But if the Vikings are playing relatively well compared to their division rivals, but are trailing them in division rankings, that doesn’t make sense. There must be some other factor effecting results.
POINTS, YARDS, AND SUSTAINABLE PERFORMANCE
The Vikings rankings on offense and defense, particularly compared to division rivals, after 5 weeks is worth noting.
Offense has been the area of weakness so far for the Vikings, and yet here are the rankings in terms of yards per game and yards per play for each NFC North team on offense:
Yards Per Game
1. Lions (387.5 - 8th overall) 2. Vikings (357.4 - 18th overall) 3. Packers (337.2 - 25th overall) 4. Bears (266.0 - 30th overall)
Yards Per Play
1. Vikings (6.2 - 6th overall) 2. Lions (5.7 - 15th overall) 3. Packers (5.3 - 23rd overall) 4. Bears (4.5 - 30th overall).
On defense, which is a strength of the Vikings, they rank as follows compared to NFC North rivals:
Yards Per Game Allowed
1. Vikings (292.4 - 4th overall) 2. Bears (312.2 - 5th overall) 3. Packers (376.8 - 22nd overall) 4. Lions (405.5 - 27th overall)
Yards Per Play Allowed
1. Vikings (4.5 - 3rd overall) 2. Bears (4.7 - 5th overall) 3. Packers (5.8 - 17th overall) 4. Lions (5.8 - 18th overall)
Looking at these statistics, the Vikings look pretty strong within the division on both sides of the ball, and even stronger when you consider both offense and defense together.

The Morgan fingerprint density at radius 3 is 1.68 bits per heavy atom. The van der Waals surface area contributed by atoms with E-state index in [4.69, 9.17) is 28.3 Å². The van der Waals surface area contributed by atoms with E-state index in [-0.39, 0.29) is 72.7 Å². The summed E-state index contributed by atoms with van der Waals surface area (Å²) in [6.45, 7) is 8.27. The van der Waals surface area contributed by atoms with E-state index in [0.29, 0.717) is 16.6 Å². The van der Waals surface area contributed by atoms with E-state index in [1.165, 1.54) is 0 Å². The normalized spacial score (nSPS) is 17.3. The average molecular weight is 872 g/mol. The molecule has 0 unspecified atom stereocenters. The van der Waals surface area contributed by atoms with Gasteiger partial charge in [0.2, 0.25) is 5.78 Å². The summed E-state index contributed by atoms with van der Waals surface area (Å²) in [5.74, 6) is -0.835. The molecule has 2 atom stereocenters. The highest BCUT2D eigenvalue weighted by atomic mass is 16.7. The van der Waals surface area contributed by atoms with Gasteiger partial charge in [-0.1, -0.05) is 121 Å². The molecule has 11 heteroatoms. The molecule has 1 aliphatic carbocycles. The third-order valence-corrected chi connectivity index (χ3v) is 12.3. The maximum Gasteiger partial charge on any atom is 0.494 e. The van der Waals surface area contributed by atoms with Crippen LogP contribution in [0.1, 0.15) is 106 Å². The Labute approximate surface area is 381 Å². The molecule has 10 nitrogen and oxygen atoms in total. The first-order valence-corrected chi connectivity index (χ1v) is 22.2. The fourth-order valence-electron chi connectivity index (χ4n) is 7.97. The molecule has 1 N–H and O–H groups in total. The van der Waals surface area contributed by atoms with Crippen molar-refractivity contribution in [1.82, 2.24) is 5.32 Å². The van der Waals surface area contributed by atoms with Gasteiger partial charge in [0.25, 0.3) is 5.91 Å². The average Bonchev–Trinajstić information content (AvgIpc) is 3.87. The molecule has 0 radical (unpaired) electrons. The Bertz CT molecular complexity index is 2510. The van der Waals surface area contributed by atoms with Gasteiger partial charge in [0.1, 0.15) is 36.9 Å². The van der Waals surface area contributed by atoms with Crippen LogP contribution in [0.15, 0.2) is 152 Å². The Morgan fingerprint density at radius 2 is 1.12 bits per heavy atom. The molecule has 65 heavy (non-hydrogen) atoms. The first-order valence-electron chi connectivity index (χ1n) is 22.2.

What’s hurt them relative to the division is turnover margin.
The division-leading Packers look like a third-place team when it comes to both PFF grades and yards gained and allowed. But they’ve been on the receiving end of 10 turnovers in three of their four wins (including 4 against the Vikings). That sort of turnover rate is unlikely to continue throughout the rest of the season, and could lead the Packers back to the position their yards gained/allowed and PFF grades would suggest.
Future Strength of Schedule
Among NFC North teams, future strength of schedule is very similar, as each team plays mostly the same opponents. The Packers are at a bit of a disadvantage compared to the other NFC North teams at this point as they have one fewer home game remaining, with five rather than six for everyone else.
The Bears and Lions may also be at a bit of a disadvantage as they both will have their remaining schedule without a bye-week, which can be tough from a wear-and-tear standpoint.
Also, the Vikings remaining games against the Bears and Packers are both home games as well, which is an advantage.
While the Vikings are a game behind the Packers at the moment in the division race, and a half-game behind the Lions, the Vikings relative (sustainable) performance, along with being relatively healthy and with a bit of an advantage in the remaining schedule all combine to give the Vikings a favorable outlook for the rest of the season.
Injuries have been a leading determinant of division success in recent years, so the Vikings staying healthy will be key. But in terms of performance, despite some disappointing outings against division rivals, the Vikings still stack up well against NFC North opponents in key stats on both offensive and defensive, as well as overall PFF grades.
As variables like turnovers revert to the mean over the course of the season, that may favor the Vikings in their quest to regain the NFC North division crown.